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2 Noro J. Nobel, o premio o homem: 100 anos de medicina. São Paulo: JSN Editora; 1999.
-33 Sade RM. Transplantation at 100 years: Alexis Carrel, pioneer surgeon. Ann Thorac Surg. 2005;80(6):2415-8.,88 Making the Revolutionary New Carrel-Dakin Wound Treatment Available to Save Soldiers' Lives During World War I. [Acessed on 2014 Jul 4]. Available from: http://www.kilmerhouse.com/2013/11/making-the-revolutionary-new-carrel-dakin-wound-treatment-available-to-save-soldiers-lives-during-world-war-i/
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His early work was on surgical techniques in blood vessels and arteriovenous anastomoses. After 1908, he developed methods for organ cryopreservation and transplantation11 The Nobel Prize in Physiology or Medicine. [Accessed on 2012 Jul 4]. Available from: http://www.nobelprize.org/nobel_prizes/medicine/laureates/2014.
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2 Noro J. Nobel, o premio o homem: 100 anos de medicina. São Paulo: JSN Editora; 1999.
-33 Sade RM. Transplantation at 100 years: Alexis Carrel, pioneer surgeon. Ann Thorac Surg. 2005;80(6):2415-8.,88 Making the Revolutionary New Carrel-Dakin Wound Treatment Available to Save Soldiers' Lives During World War I. [Acessed on 2014 Jul 4]. Available from: http://www.kilmerhouse.com/2013/11/making-the-revolutionary-new-carrel-dakin-wound-treatment-available-to-save-soldiers-lives-during-world-war-i/
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. In 1935, he created a system for sterile oxygen supply and preservation of organs removed from the body. He also cooperated with other researchers for the development of cardiac valvotomy surgery and sarcoma cell culture. He published the books “The culture of organs” and “Treatment of infected wounds”11 The Nobel Prize in Physiology or Medicine. [Accessed on 2012 Jul 4]. Available from: http://www.nobelprize.org/nobel_prizes/medicine/laureates/2014.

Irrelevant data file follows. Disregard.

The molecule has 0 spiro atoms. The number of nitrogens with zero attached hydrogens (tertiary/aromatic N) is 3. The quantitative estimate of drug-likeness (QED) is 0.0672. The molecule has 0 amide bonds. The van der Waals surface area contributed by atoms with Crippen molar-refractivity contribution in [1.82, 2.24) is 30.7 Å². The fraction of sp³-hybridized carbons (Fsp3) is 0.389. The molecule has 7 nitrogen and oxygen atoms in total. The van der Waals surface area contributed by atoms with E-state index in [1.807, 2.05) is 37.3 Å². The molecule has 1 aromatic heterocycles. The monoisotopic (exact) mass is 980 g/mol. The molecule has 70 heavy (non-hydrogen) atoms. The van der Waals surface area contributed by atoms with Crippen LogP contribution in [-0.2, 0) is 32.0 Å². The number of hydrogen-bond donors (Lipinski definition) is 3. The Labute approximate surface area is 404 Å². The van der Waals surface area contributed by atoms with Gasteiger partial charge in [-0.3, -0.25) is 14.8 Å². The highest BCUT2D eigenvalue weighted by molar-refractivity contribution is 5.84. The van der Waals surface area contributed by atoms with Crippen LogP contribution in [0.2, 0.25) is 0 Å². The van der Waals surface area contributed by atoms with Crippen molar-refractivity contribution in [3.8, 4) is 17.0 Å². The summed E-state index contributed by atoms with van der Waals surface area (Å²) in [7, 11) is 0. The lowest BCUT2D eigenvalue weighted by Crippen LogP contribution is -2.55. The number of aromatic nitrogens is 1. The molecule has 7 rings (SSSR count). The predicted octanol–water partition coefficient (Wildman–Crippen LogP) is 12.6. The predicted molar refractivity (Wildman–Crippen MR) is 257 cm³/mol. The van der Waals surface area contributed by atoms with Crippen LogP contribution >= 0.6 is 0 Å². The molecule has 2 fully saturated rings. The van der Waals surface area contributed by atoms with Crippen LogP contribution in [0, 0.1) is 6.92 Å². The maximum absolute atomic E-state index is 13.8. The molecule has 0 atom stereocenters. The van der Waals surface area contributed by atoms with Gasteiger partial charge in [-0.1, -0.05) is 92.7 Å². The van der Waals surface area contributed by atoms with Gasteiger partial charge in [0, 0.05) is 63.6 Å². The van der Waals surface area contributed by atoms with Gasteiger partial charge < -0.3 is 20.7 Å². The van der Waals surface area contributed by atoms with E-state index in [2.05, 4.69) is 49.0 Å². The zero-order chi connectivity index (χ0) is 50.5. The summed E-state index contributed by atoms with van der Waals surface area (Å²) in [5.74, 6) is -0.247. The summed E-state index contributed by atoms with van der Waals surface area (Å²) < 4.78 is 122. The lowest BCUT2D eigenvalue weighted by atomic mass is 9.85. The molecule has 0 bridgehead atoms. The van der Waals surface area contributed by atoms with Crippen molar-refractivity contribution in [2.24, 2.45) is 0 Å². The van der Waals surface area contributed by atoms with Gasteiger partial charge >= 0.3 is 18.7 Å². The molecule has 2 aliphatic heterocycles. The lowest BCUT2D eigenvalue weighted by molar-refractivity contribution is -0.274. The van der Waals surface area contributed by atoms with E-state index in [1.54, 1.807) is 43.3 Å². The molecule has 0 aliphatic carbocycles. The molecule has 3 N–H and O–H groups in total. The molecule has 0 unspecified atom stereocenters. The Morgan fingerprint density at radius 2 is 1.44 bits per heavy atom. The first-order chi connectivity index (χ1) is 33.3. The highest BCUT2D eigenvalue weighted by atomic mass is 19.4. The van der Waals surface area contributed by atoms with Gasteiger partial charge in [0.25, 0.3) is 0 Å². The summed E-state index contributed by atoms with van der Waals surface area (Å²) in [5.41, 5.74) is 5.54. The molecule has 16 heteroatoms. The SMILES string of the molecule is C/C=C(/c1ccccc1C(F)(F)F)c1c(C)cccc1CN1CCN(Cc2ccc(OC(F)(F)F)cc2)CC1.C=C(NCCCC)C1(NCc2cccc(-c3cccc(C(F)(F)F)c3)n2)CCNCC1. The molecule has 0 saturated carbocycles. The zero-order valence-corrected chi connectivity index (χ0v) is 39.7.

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2 Noro J. Nobel, o premio o homem: 100 anos de medicina. São Paulo: JSN Editora; 1999.
-33 Sade RM. Transplantation at 100 years: Alexis Carrel, pioneer surgeon. Ann Thorac Surg. 2005;80(6):2415-8.,88 Making the Revolutionary New Carrel-Dakin Wound Treatment Available to Save Soldiers' Lives During World War I. [Acessed on 2014 Jul 4]. Available from: http://www.kilmerhouse.com/2013/11/making-the-revolutionary-new-carrel-dakin-wound-treatment-available-to-save-soldiers-lives-during-world-war-i/
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. The suture of blood vessels was essential for the development of vascular surgery in later years.

Willem Einthoven – 1924: The Electrocardiogram

Willem Einthoven was born on May 21, 1860 on the island of Java, now Indonesia, and moved to the Netherlands in 1870, where he graduated from Medical School at the University of Utrecht, one of the oldest and most traditional medical schools in Europe. He was a physiologist and in the early 20th century, he published several papers on the use of the galvanometer in the recording of the human electrocardiogram (ECG), which served as the basis for the current devices. The original equipment weighed more than 270 kg and was operated by several people in his laboratory. He described the P, QRS and T waves, as well as and their alterations in several diseases, especially in valvular heart disease. Showing great wisdom, he wrote after his initial research, “the electrocardiogram should not be used, at least exclusively, to diagnose valvular alterations, because the ECG is the expression of the heart muscle contraction and changes only to the extent that a valvular function failure has influence on such contraction”11 The Nobel Prize in Physiology or Medicine. [Accessed on 2012 Jul 4]. Available from: http://www.nobelprize.org/nobel_prizes/medicine/laureates/2014.
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,22 Noro J. Nobel, o premio o homem: 100 anos de medicina. São Paulo: JSN Editora; 1999.,99 Barold SS. Willem Einthoven and the birth of clinical electrocardiography a hundred years ago. Card Electrophysiol Rev. 2003;7(1):99-104..

In addition to the ECG, Einthoven played an important role in the development of the phonocardiogram11 The Nobel Prize in Physiology or Medicine. [Accessed on 2012 Jul 4]. Available from: http://www.nobelprize.org/nobel_prizes/medicine/laureates/2014.
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,22 Noro J. Nobel, o premio o homem: 100 anos de medicina. São Paulo: JSN Editora; 1999.,99 Barold SS. Willem Einthoven and the birth of clinical electrocardiography a hundred years ago. Card Electrophysiol Rev. 2003;7(1):99-104.. This device, now a museum piece in many medical schools, was crucial in the supplementary examination to medical workup. Before the invention of echocardiography, many valvular heart disease diagnoses were attained by auscultation and the phonocardiogram. The valvular diseases were, until the early 20th century, one of the most important causes of heart failure, particularly those of rheumatic origin.